Paul Feig is back in the director’s chair, but it’s not for the Spy sequel we’ve been asking for. With The School for Good and Evil, Feig steps away from comedy and turns to fantasy. He also expands his reach by appealing to a younger audience through an adaptation based on the children’s series of the same name by Soman Chainani. However, this Netflix original is definitely not for kids. Often dark and surprisingly bloody, the film puts a different spin on fairy tales by rewriting their origins. To that end, Feig and David Magee’s script faces a conundrum. Its familiarity and predictability will either be accepted or scolded.
Whimsical notes clash with the spine-chilling sound of crows as two brothers cross swords. As the film explains, Rafal and Rhian (both played by Kit Young) created a school to keep the balance between good and evil by training heroes and villains of all fairy tales. They shared power peacefully until Rafal’s unruly ambition got the better of him. His hunger for evil to triumph over good resulted in a clash between him and his brother that saw their bond of warring souls finally shatter. Then, many years later, a story much similar would unfold that would shake the balance of good and evil once more.
Sophie (Sophia Anne Caruso) and Agatha (Sofia Wylie) are both best friends and the town freaks. They seem like an unlikely duo. Sophie is the bubbly blonde-haired princess who talks to animals, and Agatha is the brooding and standoffish witch. Agatha, of course, is not actually a witch, but she’s looked upon as one. As the strange girl who lives by the graveyard, the whole town glares at her and threatens her, but Sophie is there ready to knock out the haters. Sophie is also, of course, not really a princess, but it’s all she dreams of. Sophie wants to live the life she reads in the fairy tale novels that Agatha sees as little kid books. So, when Sophie learns of a mysterious school where the true story of every great fairy tale begins, she jumps at the possibility of attending and escaping her horrid town. She won’t settle for an ordinary life, but Agatha won’t settle for a life without Sophie. Taking charge of what she believes is her destiny no matter what that means for their friendship, Sophie answers the school’s call when the opportunity comes. Agatha tries to stop her, but they’re whisked away together.
While it seems easy to guess which of the two best friends is perfect for the school for evil and the school for good, they don’t end up where they thought they would. Out of place and clashing endlessly with their peers, who are the children of various fairy tale characters like Captain Hook and Prince Charming, they’re desperate to prove that there’s been a mistake. As their journey progresses, they discover that they may be where they belong as a malevolent force writing their destinies risks tearing their friendship apart.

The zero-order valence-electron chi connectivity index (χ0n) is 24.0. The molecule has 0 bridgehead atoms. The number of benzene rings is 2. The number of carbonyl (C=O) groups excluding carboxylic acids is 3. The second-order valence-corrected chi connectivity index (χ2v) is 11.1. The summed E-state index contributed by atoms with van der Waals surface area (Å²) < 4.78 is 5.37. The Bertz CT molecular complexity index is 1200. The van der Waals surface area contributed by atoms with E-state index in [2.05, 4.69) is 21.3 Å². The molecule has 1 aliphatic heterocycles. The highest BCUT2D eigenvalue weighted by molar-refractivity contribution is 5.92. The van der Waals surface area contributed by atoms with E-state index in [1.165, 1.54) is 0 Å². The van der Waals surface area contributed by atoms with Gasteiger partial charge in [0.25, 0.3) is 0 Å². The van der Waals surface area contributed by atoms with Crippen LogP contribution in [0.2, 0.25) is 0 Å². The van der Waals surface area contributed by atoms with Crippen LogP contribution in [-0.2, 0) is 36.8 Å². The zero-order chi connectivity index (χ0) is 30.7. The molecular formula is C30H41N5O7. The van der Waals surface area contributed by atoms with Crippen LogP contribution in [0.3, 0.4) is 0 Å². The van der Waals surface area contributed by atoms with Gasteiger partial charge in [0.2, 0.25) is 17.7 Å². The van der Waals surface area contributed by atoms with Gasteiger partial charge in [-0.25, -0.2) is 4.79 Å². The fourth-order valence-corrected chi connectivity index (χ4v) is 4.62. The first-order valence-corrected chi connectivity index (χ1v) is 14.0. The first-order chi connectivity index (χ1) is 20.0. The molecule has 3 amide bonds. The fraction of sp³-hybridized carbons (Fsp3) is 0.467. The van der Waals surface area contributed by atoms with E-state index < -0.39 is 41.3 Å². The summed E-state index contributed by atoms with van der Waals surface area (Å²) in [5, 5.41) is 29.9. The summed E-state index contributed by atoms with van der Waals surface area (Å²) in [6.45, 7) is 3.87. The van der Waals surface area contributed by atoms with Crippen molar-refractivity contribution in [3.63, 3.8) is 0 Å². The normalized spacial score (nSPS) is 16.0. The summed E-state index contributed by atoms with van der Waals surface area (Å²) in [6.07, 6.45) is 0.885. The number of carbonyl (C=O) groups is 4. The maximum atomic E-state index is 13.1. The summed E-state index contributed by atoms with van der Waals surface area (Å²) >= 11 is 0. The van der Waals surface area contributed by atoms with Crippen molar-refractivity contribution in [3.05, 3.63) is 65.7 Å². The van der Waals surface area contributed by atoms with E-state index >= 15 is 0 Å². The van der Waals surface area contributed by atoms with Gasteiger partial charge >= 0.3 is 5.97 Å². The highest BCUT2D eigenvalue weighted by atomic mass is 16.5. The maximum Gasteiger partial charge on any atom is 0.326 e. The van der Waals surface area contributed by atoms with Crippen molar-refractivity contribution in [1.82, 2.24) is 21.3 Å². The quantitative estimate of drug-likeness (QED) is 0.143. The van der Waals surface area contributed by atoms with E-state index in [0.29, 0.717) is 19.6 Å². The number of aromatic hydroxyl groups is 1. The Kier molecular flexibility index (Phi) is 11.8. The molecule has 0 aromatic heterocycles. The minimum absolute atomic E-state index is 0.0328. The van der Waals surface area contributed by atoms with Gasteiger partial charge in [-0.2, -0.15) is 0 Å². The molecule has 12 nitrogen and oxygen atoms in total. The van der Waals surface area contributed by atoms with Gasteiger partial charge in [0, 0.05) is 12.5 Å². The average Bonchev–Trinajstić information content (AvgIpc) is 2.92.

Feig’s latest feels like both a modern teen movie and coming of age story in a period package, with opulent production design and ornate costuming. It’s a delectable feast for the eyes. There’s also a surprising amount of action scenes here, ranging from sword fights to magical duels (including one sequence with the soundtrack of an awesome “Toxic” by Britney Spears cover). The special effects are pretty solid, too, but definitely feel like streaming quality.
We are also treated to a cast of some of the best in the business. Cate Blanchett provides occasional narration as the documentarian of this fairy tale; Patti LuPone makes a brief appearance as a bookshop owner; Michelle Yeoh fittingly plays the good school’s professor of beauty; Laurence Fishburne plays the school headmaster. Rounding out the cast of legends are Charlize Theron and Kerry Washington as evil school deans Lady Lesso and Professor Dovey, respectively. They, like Sophie and Agatha, are yin and yang. Theron’s Lady Lesso cackles with pleasure at pain and chaos in her deliciously evil turn, which contrasts with the more lively and colorful energy of Washington’s Prof. Dovey.
The film’s characters are well crafted to keep the audience compelled to follow their journey through. It’s not an easy feat to hold an entire film on your shoulders but Caruso and Wylie do it like pros. Feig’s penchant for comedy comes out in the script buoyantly, which can be found in many scenes shared between the duo, as well as naturally on their own. Their chemistry and the relationship crafted makes the film feel both breezy and engaging. It’s easy to see that these two characters have been crafted with care and detail to contrast both their outward and inward appearance which helps the audience easily understand why they end up where they do.
The School for Good and Evil will no doubt feel familiar whether you’ve read the book series or not. There are comparisons to be made with many fantasy films, to the point where the film’s originality can be put into question. As a combination of every fairy tale story you’ve ever read or seen, it may feel tedious to some. But as a story about fairy tales’ origins, that’s the point. Sure, it features almost all the tropes, true love’s kiss for example, but it doesn’t limit a woman’s ambition to finding a prince like many fairy tales do. It takes the trope and creates a very emotional evolution for Sophie and Agatha and presents the film’s overall theme of the power and beauty of friendship. It’s also surprisingly poignant when exploring the complexities of humans and how evil and good aren’t so black and white, things that many fairy tales fail to develop.